After my last tire failure saga, it beat up my door trim plastic pretty bad. Looked like this.
I could not locate a new door trim piece. So I went the “Let’s try and repair it” route. I remember “Frank” doing a great write up on how to repair ABS plastic and found it. See here:
Following Frank’s process I was able to repair my door trim. I am not going to repeat all what Frank did, read his write up for the How Too on the basics of the process. I will expand on it applying it to door trim in place of a black tank. The fenders and the door trim parts are made from ABS plastic so the same process applies.
This is where I started. The right end was broke off and there were several cracks and some missing plastic too.
To stop the cracks from growing, a repair process is to drill a small hole at the end of the crack to help stop it from spreading. This is nick named “Stop Drill” in industry.
Using a round ball cutter in a Dremel I routed out from both sides the cracks and where I had to join the broken end piece back on as ABS welding prep. This allows the weld patch to flow into full thickness of the part.
Next was to create an ABS welding liquid rich in ABS plastic. Start with black ABS cement and then add sawdust size chips of ABS to the cement to create a pancake batter consistency. Need a glass jar with sealing lid. I picked blackberry jam size and it worked well.
First is to make the sawdust sized ABS chips. I bought a 1 ˝” ABS coupling from the lumber yard as the ABS material to grind up. I did not have the exact same cutter as Frank did, but I used a rotary rasp that did the job in a die grinder. You need an interrupted cut cutter. I tried several others and they made more long shavings rather than dust. See here:
Next was to mix up the ABS rich welding fluid. Here is your weld kit. The solder rosin brush or acid brush is your weld applicator.
Now to mix up the ABS rich welding fluid. You use the glass jar as the mixing and storage container. Pour in some ABS cement (must be the black kind as it has ABS plastic in it) and then keep adding ABS chips and stirring with a stick. The chips will start dissolving into the fluid. Keep adding until you get a medium thick consistency like pancake batter. The first day you might get some small lumps and that was OK for me I could work around them. The next day everything was dissolved and no lumps.
Then put the lid on tight to keep the MEK in the ABS cement from evaporating out. MEK is the solvent in the cement that will melt the plastic together. Put this aside for a while.
Now to clean up all the parts. I used Naphtha first to clean all the dirt and grime off the parts. Then when all parts have been test fit and routed/prepped ready to solvent weld, you use Acetone to do a final clean. This will start to soften up the plastic some too.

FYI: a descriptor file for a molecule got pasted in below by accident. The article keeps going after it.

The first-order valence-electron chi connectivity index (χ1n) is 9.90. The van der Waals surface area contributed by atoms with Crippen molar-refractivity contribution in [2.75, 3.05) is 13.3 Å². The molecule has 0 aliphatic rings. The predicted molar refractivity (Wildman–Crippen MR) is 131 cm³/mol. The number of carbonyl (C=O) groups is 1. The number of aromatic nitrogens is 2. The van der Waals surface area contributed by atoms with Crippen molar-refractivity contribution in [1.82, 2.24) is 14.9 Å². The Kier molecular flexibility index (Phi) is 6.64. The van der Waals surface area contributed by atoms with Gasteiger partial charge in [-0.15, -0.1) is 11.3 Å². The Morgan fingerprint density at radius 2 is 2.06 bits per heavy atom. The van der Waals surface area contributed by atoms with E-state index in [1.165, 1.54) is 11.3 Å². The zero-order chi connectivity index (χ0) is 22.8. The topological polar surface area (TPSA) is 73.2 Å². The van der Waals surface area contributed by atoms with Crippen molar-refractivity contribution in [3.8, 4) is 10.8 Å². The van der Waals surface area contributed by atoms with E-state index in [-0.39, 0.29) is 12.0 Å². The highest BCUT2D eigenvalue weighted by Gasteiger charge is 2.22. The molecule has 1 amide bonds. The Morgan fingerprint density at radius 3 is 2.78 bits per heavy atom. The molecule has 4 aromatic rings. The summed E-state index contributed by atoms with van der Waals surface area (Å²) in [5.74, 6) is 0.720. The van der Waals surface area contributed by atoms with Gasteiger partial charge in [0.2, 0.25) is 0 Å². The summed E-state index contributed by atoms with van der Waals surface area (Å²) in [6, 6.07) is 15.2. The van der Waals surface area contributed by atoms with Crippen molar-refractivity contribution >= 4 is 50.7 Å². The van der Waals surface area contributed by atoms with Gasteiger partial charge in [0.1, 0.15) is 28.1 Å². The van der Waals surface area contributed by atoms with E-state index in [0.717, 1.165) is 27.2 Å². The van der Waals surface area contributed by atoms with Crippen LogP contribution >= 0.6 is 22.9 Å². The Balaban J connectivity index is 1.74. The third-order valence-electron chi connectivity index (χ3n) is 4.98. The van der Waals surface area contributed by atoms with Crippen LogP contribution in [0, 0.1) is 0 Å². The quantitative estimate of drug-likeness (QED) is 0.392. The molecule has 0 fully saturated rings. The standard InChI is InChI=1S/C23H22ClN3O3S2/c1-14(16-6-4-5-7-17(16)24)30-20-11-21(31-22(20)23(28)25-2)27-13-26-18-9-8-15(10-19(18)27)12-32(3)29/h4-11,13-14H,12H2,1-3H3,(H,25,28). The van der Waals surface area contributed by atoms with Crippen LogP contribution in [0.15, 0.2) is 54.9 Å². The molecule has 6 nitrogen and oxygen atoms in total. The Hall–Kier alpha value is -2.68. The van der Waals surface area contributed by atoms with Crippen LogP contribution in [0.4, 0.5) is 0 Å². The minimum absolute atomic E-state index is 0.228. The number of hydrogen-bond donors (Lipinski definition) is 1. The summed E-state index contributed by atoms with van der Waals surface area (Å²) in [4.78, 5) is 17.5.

Then use the acid brush to apply the weld solvent mix. You try to do thin coats. This will take 3 coats and 3 days to complete. After each coat it takes overnight to cure before the next coat. On extra big areas to fill you may need a few more coats.
Here is coat 1. This is a cured 1st pass. You have to support and prop up the parts to be the exact position you want them to cure in. Suggest figuring this out "before" you start welding the 1st time. After the 1st pass is cured, the parts are rigid thereafter. Do not worry about sunken thin areas or holes. You will fill them as the passes keep going.
Since I had a large hole between the 2 parts I decided to reinforce this area behind the part. I cut a piece of left over broken up ABS plastic from the fender and fit it over the large hole on the back side. Then weld it in place.
I had to grind out a little 1st pass weld bumps to have the patch lay flat.
The test fit the patch
And here is the 2nd pass weld on the back side. The front side is just more buildup of the 1st pass.
Also to note, on the 2 day I had to add a little ABS cement to the glass jar mix to thin it out. You really need to put the cover on the jar whenever you are not taking material out as the MEK evaporates fast. This 2nd day mix was even better than the 1st day. It was totally smooth, all bumps of chips dissolved into a rich liquid ABS weld material.
Next was the last 3rd coat. It filled the large pocket on the front well and the joint was strong. I would say stronger and more rigid then original. This 3rd day cure process is amazing how you can “glue” all this back together.
Then to paint the trim. Since I had a bunch of oil based primer and black paint stuck on this ABS plastic that was not coming off, I figured I did not need to use plastic paint as I cannot get the oil based enamel off if I wanted too… So I used Rust-o-leum oil based white. It took 2 coats (spray can) but covered well and is adhered well too.
Here is the repaired trim on the camper. I used stainless screws with small flat washers to spread the pressure out some at the screws. The can of spray paint was the most expense part of this repair. The whole repair parts was under $18.00 and I have even left over to do about 10 more repairs, maybe even more. I did use the acetone to clean out the acid brush which worked great. I did all 3 coats with the same brush and still have it.
A super thanks to Frank for his post on “How To” do this ABS repair.
Hope this helps someone in the future.